You’ve got a new Pokémon that you’ve been training for a few days. You know it’ll evolve, but you don’t know what its final form will be. You grind away, knocking off paltry foes to harvest experience and you begin form a relationship with your Pokémon. You actually begin to like its underpowered form; despite its mid-evolution flaws, its certainly got its charms, and hey, you’ve had it for ages now. You eventually you come to love it.
Then, the screen goes white. ‘Huh? [Pokémon] is evolving’ appears, along with that old Safari Zone jingle. You watch, finger hovering precariously over the B button, tempted to cancel the evolution and keep what you know and love forever. But the white fades, and as the screen refocuses and your Pokémon’s new sprite comes into view, you nod to yourself and think ‘Yeah, that looks great. Everything’s going to be fine.’
That is Pokémon X/Y. If you think of the original Game Boy versions as the starters – the seminal child-friendly RPGs that introduced a generation of gamers into the world of the JRPG – then the DS overhauls were the difficult teenage years of the franchise. The Sinnoh and Unova regions received their fair share of criticism, but without their growing pains, we wouldn’t have the fully-rounded, formula-perfected Pokémon games that we have on the 3DS today.
Where better to lay the foundations for a new Pokémon era than Europe – a completely fresh location within the Pokémon world. Kalos acts as a toy-town France: replete with its own Eiffel Tower, miniature chateaus, run-down hotels and coastal villages. Every city has a boutique, where you can buy items to customise your trainer, and there are a variety of cafés to visit; some where you can battle, some where you can socialise. It’s all very Parisian, and it gives the world a sense of unity and cohesion that, oddly enough, reminds us more of FFX’s Spira than any other Pokémon world; it’s that sense of everything being relevant to everything else in a world teeming with life.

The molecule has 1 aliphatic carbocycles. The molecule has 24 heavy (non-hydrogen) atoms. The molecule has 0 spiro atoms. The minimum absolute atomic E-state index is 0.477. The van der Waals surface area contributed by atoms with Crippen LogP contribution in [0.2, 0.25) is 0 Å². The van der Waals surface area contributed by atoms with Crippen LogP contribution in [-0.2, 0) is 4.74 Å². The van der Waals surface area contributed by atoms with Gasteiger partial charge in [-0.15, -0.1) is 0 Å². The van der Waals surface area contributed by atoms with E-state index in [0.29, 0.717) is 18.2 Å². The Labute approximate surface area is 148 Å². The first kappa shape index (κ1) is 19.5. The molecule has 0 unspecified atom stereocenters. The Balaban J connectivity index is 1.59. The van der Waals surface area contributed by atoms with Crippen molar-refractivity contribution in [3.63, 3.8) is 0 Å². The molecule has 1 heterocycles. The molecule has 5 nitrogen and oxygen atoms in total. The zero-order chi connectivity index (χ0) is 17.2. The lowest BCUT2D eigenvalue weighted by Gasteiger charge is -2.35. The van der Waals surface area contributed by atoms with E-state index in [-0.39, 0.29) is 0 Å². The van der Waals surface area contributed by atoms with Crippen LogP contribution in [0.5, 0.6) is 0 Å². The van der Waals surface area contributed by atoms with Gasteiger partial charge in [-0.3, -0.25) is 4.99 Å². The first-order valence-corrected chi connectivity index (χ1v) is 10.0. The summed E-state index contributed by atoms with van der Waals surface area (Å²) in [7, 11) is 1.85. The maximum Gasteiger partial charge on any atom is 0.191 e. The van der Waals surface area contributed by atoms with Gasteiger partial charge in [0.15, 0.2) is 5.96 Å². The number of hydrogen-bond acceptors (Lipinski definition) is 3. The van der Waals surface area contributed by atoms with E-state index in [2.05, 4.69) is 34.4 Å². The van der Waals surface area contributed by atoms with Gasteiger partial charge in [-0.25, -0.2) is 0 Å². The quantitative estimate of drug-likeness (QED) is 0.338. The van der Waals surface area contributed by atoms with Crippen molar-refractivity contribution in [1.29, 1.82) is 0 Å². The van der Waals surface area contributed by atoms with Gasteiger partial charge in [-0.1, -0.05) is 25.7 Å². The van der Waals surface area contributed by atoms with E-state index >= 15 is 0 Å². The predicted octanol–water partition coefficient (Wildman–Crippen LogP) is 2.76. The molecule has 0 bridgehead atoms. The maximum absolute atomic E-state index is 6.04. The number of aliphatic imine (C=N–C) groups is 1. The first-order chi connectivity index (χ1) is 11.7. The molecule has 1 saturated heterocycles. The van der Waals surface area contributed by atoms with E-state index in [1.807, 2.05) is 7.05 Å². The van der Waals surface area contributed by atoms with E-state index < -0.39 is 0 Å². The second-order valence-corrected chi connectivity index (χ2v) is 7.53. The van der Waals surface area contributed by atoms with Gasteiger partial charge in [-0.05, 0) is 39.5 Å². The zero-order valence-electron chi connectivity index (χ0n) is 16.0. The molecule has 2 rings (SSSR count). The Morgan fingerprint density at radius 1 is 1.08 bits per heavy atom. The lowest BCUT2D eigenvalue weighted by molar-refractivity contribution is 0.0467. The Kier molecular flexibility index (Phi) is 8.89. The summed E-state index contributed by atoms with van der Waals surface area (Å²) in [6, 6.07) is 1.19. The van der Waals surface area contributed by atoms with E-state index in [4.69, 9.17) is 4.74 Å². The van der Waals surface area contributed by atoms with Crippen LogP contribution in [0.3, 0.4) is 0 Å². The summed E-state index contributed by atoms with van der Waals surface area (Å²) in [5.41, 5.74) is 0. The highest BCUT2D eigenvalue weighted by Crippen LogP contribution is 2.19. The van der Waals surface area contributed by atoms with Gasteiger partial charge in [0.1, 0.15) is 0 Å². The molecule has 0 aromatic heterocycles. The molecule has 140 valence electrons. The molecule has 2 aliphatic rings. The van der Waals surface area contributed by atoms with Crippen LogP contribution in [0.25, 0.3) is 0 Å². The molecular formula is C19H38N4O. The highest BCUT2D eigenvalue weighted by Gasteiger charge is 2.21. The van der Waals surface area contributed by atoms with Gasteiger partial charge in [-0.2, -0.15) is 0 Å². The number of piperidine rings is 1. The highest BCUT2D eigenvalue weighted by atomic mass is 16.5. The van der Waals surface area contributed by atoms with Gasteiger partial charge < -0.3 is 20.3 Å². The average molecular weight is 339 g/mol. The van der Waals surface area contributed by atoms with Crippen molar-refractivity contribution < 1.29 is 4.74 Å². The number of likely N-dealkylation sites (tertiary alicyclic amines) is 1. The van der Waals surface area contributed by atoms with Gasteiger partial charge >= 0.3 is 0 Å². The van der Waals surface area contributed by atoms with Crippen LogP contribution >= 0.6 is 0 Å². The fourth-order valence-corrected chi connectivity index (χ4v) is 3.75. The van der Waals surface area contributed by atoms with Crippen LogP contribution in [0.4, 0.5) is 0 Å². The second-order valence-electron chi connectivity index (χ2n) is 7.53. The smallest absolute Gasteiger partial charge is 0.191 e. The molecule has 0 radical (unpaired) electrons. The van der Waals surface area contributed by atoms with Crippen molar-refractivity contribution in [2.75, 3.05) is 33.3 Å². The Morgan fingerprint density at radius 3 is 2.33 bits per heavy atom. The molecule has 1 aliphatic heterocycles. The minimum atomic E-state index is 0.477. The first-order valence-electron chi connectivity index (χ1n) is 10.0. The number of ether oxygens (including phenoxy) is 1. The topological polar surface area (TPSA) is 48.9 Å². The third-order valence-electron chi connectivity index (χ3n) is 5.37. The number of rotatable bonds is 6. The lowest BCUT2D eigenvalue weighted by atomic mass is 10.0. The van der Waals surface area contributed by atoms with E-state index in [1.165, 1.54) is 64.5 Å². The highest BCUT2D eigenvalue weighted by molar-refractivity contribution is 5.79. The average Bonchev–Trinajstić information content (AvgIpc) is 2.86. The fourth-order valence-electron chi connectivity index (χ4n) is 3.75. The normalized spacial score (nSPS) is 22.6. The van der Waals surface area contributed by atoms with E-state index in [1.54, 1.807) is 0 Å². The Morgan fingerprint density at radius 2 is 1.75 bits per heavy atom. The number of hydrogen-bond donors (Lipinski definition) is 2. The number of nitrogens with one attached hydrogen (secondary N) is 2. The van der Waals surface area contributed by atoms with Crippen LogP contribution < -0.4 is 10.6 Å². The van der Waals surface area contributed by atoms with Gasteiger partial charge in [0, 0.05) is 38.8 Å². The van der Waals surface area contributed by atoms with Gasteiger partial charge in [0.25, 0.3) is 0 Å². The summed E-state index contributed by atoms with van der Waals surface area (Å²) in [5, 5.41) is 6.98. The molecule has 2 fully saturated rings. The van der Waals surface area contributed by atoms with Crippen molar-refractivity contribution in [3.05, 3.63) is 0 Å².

Where before you’ve had to wade through hours of early-game fodder to reach interesting Pokémon with varied typing, X/Y offers a plethora of beasts straight away. You bump into a level 11 Dragon type, and it fits in the world – ‘a dragon would live here’, you think. Every route feels like a genuinely different place- you’ll be scouring grass patches for hours, hunting for that rare Pokémon you know is on that route somewhere. With the introduction of Fairy type, Game Freak forces veteran fans to reconsider their teams – while Pokémon X/Y may be easier games than their predecessors, the titles introduce so much new content that you’ll never find yourself bored or wanting for something to do.
Game Freak has always understood how to push the hardware it’s using to the limit, and while the 3D elements of the games are underwhelming (no 3D in the overworld, frame-rate issues with 3D in battle), the graphics themselves are some of the best we’ve seen on the 3DS; you can clearly see why the 2DS was launched the same day as this game.